English edit

Alternative forms edit

Etymology edit

Compare Old French douille (soft), and English ductile.

Pronunciation edit

Noun edit


  1. feathery or woolly down; filament of a feather
    • #*
      1610–1611 (date written), William Shakespeare, “The Tempest”, in Mr. William Shakespeares Comedies, Histories, & Tragedies [] (First Folio), London: [] Isaac Iaggard, and Ed[ward] Blount, published 1623, →OCLC, [Act III, scene iii]:
      You fools! I and my fellows
      Are ministers of fate: the elements
      Of whom your swords are temper'd may as well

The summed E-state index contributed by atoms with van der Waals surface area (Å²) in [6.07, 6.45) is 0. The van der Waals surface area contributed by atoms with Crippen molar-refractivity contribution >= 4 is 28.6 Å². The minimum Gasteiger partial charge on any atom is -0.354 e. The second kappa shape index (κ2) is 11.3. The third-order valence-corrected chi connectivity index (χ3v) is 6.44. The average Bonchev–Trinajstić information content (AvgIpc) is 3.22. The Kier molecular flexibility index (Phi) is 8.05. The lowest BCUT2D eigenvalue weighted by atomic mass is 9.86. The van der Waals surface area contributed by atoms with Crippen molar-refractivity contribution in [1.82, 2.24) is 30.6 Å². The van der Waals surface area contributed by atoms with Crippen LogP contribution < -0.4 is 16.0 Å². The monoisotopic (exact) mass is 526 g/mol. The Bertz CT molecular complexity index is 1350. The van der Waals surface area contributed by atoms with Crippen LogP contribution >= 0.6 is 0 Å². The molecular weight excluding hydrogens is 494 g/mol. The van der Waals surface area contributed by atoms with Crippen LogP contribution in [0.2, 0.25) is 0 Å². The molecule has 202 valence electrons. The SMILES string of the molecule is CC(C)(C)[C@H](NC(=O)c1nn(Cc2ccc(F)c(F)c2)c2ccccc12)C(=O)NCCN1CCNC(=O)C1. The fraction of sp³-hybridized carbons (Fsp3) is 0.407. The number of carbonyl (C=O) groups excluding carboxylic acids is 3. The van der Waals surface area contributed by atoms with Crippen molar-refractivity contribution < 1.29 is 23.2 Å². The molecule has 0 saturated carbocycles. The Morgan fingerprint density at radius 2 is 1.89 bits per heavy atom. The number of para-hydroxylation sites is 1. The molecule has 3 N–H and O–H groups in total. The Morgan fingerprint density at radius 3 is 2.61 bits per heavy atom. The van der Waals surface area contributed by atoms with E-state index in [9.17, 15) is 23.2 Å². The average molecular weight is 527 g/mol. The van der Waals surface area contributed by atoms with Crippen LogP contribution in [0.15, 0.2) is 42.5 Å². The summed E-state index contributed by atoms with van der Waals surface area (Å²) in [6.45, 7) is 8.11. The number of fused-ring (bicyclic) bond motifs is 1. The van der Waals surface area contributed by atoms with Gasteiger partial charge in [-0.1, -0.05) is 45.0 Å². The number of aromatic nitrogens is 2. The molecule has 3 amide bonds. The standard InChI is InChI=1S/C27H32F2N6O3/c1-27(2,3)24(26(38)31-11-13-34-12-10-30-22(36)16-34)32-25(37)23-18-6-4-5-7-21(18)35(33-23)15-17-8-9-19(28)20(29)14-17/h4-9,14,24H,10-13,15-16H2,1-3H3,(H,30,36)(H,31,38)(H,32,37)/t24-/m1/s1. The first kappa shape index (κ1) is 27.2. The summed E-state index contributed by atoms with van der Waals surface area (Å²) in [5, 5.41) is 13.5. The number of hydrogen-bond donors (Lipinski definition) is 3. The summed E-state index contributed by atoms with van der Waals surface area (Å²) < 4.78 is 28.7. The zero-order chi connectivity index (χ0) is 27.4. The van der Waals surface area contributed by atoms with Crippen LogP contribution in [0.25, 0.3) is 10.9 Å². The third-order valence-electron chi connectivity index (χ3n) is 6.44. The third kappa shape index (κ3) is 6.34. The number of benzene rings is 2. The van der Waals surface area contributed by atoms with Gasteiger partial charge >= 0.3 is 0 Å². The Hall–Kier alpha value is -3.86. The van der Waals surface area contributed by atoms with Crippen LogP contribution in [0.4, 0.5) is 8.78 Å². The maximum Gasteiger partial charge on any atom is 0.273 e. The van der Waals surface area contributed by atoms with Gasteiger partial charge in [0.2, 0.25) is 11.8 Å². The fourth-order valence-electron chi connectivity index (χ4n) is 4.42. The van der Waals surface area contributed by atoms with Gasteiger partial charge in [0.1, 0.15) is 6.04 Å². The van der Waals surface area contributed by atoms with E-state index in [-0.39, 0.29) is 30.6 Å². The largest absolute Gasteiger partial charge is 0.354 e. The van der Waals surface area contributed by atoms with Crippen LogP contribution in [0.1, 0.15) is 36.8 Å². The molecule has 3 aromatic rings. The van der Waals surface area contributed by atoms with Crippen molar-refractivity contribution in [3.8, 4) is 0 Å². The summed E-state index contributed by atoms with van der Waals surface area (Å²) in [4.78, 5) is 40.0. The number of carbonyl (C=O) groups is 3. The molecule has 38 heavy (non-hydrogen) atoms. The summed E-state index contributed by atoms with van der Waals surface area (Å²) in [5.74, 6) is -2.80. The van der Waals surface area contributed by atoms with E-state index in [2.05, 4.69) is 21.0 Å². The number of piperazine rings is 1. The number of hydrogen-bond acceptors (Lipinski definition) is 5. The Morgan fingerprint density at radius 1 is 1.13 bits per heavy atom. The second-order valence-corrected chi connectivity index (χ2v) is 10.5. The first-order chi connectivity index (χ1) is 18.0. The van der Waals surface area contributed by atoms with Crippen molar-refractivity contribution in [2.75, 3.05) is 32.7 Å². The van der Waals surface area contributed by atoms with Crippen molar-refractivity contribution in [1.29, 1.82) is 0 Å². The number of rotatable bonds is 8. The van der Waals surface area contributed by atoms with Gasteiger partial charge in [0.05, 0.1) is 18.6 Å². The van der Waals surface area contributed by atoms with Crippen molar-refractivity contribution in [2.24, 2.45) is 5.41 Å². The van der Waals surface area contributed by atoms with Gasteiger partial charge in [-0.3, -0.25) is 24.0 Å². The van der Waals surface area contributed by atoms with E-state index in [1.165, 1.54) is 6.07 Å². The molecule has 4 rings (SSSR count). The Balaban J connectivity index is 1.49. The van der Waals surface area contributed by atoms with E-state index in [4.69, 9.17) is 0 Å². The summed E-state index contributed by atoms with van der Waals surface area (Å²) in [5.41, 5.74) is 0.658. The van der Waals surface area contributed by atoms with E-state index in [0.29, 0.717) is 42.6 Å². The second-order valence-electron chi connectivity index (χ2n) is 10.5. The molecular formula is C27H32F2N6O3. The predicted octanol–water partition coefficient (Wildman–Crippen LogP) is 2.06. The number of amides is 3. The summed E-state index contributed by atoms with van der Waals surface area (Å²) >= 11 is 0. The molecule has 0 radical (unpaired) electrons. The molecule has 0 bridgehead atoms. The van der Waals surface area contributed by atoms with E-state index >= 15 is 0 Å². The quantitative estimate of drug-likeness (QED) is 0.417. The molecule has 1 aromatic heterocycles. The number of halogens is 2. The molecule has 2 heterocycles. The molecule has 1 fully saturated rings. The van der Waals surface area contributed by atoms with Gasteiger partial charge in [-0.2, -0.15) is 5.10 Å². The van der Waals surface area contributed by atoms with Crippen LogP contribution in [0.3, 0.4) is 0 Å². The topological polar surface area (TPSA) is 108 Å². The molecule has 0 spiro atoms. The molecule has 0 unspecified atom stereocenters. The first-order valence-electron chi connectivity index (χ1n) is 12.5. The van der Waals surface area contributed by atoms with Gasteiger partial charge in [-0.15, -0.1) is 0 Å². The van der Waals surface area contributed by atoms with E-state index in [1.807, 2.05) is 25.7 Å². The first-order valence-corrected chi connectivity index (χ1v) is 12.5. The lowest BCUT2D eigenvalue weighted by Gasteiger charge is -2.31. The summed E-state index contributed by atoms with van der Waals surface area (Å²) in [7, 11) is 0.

Wound the loud winds, or with bemock'd-at stabs
      Kill the still-closing waters, as diminish
      One dowle that's in my plume; []
    • a. 1859, De Quincey, Notes on Godwin Foster and Hazlitt, at page 304 in the collected works' volume of 1864.
      No feather, or dowle of a feather, but was heavy enough for him.

Translations edit

Part or all of this entry has been imported from the 1913 edition of Webster’s Dictionary, which is now free of copyright and hence in the public domain. The imported definitions may be significantly out of date, and any more recent senses may be completely missing.
(See the entry for “dowle”, in Webster’s Revised Unabridged Dictionary, Springfield, Mass.: G. & C. Merriam, 1913, →OCLC.)

Anagrams edit